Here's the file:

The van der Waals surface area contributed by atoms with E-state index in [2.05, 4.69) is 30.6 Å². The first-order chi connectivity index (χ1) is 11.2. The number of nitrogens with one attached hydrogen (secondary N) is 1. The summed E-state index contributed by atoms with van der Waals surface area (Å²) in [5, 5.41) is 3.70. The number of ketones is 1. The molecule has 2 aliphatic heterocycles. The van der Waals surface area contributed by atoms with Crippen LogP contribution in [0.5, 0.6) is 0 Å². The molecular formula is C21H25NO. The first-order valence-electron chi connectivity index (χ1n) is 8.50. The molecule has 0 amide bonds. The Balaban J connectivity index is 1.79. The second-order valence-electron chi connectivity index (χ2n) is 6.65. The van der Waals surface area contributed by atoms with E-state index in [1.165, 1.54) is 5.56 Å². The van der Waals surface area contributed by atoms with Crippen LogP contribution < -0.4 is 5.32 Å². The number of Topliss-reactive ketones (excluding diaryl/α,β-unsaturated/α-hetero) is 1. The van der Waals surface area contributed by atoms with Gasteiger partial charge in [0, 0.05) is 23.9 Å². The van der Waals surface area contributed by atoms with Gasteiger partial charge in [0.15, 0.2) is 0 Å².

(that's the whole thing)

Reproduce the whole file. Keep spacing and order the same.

The van der Waals surface area contributed by atoms with E-state index in [2.05, 4.69) is 30.6 Å². The first-order chi connectivity index (χ1) is 11.2. The number of nitrogens with one attached hydrogen (secondary N) is 1. The summed E-state index contributed by atoms with van der Waals surface area (Å²) in [5, 5.41) is 3.70. The number of ketones is 1. The molecule has 2 aliphatic heterocycles. The van der Waals surface area contributed by atoms with Crippen LogP contribution in [0.5, 0.6) is 0 Å². The molecular formula is C21H25NO. The first-order valence-electron chi connectivity index (χ1n) is 8.50. The molecule has 0 amide bonds. The Balaban J connectivity index is 1.79. The second-order valence-electron chi connectivity index (χ2n) is 6.65. The van der Waals surface area contributed by atoms with E-state index in [1.165, 1.54) is 5.56 Å². The van der Waals surface area contributed by atoms with Crippen LogP contribution < -0.4 is 5.32 Å². The number of Topliss-reactive ketones (excluding diaryl/α,β-unsaturated/α-hetero) is 1. The van der Waals surface area contributed by atoms with Gasteiger partial charge in [0, 0.05) is 23.9 Å². The van der Waals surface area contributed by atoms with Gasteiger partial charge in [0.15, 0.2) is 0 Å².